The skilled artisan will also appreciate that the cavity 840 is necessary behind the interferometric modulator 830 to allow the mechanical parts, such as the movable mirrors 14 a, 14 b, of the interferometric modulator 830 to be free to move. The resulting height h of the cavity 840 depends on the thickness of the sacrificial layer 850.
In some embodiments, the thin film 820 may be any type of material that is hermetic or hydrophobic, including, but not limited to, nickel, aluminum, and other types of metals and foils. The thin film 820 may also be formed of an insulator, including, but not limited to, silicon dioxide, aluminum oxide, or nitrides.
Alternatively, the thin film 820 may be formed of a non-hermetic material. Suitable non-hermetic materials include polymers, such as, for example, PMMA, epoxies, and organic or inorganic spin-on glass (SOG) type materials. If non-hermetic materials are used for the thin film 820, an overcoat layer 860, as shown in
In certain embodiments in which the thin film 820 is a hydrophobic material, it does not necessarily create a hermetic seal, but may nevertheless eliminate the need for a conventional backplane. It will be appreciated that any further moisture barrier required can be incorporated in the next step of packaging at the module level.
The thin film 820 can be deposited by chemical vapor deposition (CVD) or other suitable deposition methods to a thickness of about 1 μm. The skilled artisan will understand that the thickness of the thin film 820 may depend on the particular material properties of the material selected for the thin film 820.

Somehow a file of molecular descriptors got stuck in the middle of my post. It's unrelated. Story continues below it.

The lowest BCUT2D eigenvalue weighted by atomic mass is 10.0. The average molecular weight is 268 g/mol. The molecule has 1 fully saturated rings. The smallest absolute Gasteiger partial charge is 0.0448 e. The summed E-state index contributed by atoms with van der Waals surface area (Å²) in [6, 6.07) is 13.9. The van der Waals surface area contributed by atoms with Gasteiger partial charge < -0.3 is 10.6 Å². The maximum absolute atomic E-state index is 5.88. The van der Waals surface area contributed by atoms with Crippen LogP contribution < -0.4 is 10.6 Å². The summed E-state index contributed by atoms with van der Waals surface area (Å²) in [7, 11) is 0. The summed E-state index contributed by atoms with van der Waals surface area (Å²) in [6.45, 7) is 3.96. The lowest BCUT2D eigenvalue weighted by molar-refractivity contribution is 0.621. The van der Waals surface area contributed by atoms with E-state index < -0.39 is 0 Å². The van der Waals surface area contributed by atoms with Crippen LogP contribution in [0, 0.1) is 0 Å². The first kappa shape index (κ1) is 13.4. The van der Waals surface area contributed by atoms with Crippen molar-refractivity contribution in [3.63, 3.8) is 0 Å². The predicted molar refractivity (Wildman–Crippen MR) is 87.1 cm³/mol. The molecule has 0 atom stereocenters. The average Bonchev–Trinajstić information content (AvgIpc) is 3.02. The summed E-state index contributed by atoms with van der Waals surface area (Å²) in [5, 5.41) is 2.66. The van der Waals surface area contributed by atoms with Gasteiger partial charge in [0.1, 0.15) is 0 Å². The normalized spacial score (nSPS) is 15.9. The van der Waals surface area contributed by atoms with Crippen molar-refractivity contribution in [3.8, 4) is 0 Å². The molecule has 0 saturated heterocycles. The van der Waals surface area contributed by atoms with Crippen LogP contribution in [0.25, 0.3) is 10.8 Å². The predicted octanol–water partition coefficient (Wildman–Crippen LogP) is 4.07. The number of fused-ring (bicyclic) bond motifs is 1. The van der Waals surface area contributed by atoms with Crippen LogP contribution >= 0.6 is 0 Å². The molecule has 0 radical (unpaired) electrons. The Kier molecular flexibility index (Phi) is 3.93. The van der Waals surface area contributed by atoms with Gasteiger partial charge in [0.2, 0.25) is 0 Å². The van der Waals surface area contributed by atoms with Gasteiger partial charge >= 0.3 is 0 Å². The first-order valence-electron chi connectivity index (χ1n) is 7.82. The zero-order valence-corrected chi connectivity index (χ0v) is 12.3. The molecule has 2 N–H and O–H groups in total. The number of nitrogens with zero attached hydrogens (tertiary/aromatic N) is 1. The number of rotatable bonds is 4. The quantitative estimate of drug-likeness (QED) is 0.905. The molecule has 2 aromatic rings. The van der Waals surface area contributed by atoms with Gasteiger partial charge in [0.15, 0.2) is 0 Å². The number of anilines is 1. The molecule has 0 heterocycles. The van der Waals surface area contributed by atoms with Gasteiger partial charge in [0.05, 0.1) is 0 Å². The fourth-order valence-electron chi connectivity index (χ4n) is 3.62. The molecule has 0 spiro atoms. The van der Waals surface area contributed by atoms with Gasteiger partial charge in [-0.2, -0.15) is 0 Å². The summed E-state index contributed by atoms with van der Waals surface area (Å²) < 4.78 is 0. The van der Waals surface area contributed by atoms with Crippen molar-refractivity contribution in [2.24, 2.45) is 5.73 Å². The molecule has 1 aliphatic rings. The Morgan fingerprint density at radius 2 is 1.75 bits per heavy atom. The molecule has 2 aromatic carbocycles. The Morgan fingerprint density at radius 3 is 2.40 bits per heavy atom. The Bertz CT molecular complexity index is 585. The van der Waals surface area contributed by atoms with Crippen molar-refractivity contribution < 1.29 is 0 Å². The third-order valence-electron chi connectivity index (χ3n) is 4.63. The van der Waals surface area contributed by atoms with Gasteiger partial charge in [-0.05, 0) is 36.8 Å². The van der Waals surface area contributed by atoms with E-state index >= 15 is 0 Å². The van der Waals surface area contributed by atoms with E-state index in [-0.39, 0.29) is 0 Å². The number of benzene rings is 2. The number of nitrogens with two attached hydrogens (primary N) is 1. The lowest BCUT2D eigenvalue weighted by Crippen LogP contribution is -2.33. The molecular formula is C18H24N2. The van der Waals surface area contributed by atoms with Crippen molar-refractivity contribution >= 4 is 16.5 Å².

The thin film 820 may be either transparent or opaque. Because images are not displayed through the thin film 820, but rather through the transparent substrate 810, it is understood that the thin film 820 need not be transparent. The skilled artisan will appreciate that transparent materials, such as spin-on glass, may be used to form the thin film 820 as they may have material properties that are suitable for use as a thin film 820 for protection of the interferometric modulator 830. For example, a material such as spin-on glass, which is transparent, may provide more strength and protection to the interferometric modulator 830 within the package structure 800.
After the sacrificial layer 850 is released, the opening(s) in the thin film 820 are preferably sealed. In an embodiment, epoxy is used to seal these openings. The skilled artisan will appreciate that other materials may be used as well and that materials having high viscosity are preferred. If the openings are sufficiently small (e.g., less than 1μ), another layer of the thin film 820 material may be used to seal the openings.